More than 2.5 billion pounds of meat and poultry produced by US farmers have been stockpiled in cold-storage warehouses with the amount expected to grow further, according to the latest federal data.
Record production of beef, pork, poultry and turkey has become increasingly dependent on exports as US consumers cannot buy up the huge amount of meat.
That would drive down prices for American consumers, restaurants and retailers. However, the recent import tariffs imposed by the country’s trade partners on the wide range of US goods, including agricultural produce, have slowed down sales of US meat and poultry abroad.
Earlier this year, China and Mexico, the largest foreign buyers of US meat, taxed American pork products in response to the tariffs imposed by the White House on steel, aluminum and some other goods. The measure made prices for US hams, chops and livers in those markets shoot upwards, reports Wall Street Journal.
“We’ve got too much capacity built in this industry if we’re not going to be exporting more product,” Ken Maschhoff, the chairman of Illinois-based hog-farming company Maschhoffs, told the media.
The businessman stresses that the company was considering expansion into less “geopolitically charged” regions, such as Eastern Europe or South America. The US Department of Agriculture expects the US meat industry to produce a record 102.7 billion pounds of meat in 2018.
Plunging exports along with increasing domestic stockpiles puts at risk profits for the US meat processors as well as prices for livestock and poultry producers. Lean hog futures at the Chicago Mercantile Exchange have reportedly dropped 14 percent since the end of May.
Trade risks and increasing meat supplies may lead to “one of the biggest corrections we’ve seen in the industry in several years,” said Christine McCracken, protein analyst at Rabobank, as quoted by the media.
The Trump administration recognizes the financial hardship livestock producers could face as a result of retaliatory tariffs, and farm country will be better off under new trade deals the administration is pursuing, USDA Secretary Sonny Perdue has said.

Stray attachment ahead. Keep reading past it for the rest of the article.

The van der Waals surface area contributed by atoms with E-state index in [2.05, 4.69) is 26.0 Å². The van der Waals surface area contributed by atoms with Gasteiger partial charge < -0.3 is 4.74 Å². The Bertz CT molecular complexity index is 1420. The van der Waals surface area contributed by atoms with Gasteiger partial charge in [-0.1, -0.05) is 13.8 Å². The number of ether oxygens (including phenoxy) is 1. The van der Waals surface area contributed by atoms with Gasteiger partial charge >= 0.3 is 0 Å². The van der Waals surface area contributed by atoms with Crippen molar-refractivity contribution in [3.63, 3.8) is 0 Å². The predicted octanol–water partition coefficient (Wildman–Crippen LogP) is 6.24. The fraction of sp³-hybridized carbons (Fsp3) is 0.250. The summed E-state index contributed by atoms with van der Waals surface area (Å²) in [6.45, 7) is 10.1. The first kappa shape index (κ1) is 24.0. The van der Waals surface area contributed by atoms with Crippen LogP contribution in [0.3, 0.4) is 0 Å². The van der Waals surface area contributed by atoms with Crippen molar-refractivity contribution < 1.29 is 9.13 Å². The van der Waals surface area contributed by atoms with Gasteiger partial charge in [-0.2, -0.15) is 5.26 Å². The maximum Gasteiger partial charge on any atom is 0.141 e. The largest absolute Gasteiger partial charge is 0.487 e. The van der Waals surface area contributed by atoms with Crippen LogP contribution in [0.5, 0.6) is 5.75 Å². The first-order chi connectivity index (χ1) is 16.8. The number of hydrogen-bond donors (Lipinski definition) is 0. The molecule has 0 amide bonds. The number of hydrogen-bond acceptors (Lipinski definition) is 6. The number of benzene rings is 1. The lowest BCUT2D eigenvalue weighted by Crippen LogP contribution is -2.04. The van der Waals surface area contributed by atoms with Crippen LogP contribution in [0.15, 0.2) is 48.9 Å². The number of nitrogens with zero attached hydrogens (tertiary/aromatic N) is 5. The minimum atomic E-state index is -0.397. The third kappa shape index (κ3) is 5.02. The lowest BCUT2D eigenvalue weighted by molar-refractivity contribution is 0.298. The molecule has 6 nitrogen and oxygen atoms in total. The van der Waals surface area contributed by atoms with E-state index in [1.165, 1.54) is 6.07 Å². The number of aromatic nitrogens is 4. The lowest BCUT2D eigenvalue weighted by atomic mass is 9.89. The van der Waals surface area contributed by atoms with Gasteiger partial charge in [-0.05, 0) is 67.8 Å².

The USDA has examined drawing upon Depression-era programs that permit borrowing of as much as $30 billion from the Treasury as a way to compensate farmers for tariff-driven price declines, and Mr. Perdue has said he aims to have a plan ready by this fall.
For cold-storage warehouse operators, the growing meat stockpile creates opportunities. In Sioux City, Iowa, Cloverleaf Cold Storage Co. has been upgrading its technology to help track the location of individual pallets in its 18 warehouses, which co-owner Adam Feiges said has helped the company run its warehouses at 90% capacity, compared with 85% in the past.
Netherlands-based NewCold, which specializes in automating the handling of frozen and refrigerated foods, opened a facility in Tacoma, Wash., this year.
“There is a general lack of cold-storage capacity,” said Jonas Swarttouw, NewCold’s U.S. manager. The company is building another facility for Idaho and is talking to various meat producers about adding more room.
Zero Mountain Inc.’s Fort Smith, Ark., warehouse is filled to the brink this summer, with pallets of frozen meat rising near the 40-foot-high ceilings on towering metal shelves. It is building a new facility in Waco, Texas, and has raised wages for forklift drivers with a gift for stacking and moving tons of frozen meat.
“This summer’s going to be increased volumes, and if we want to capitalize on those, we have to do everything in our power to maximize our cubic footprint,” Mr. Rumsey said.
Mr Americana, Overpasses News Desk
July 23rd, 2018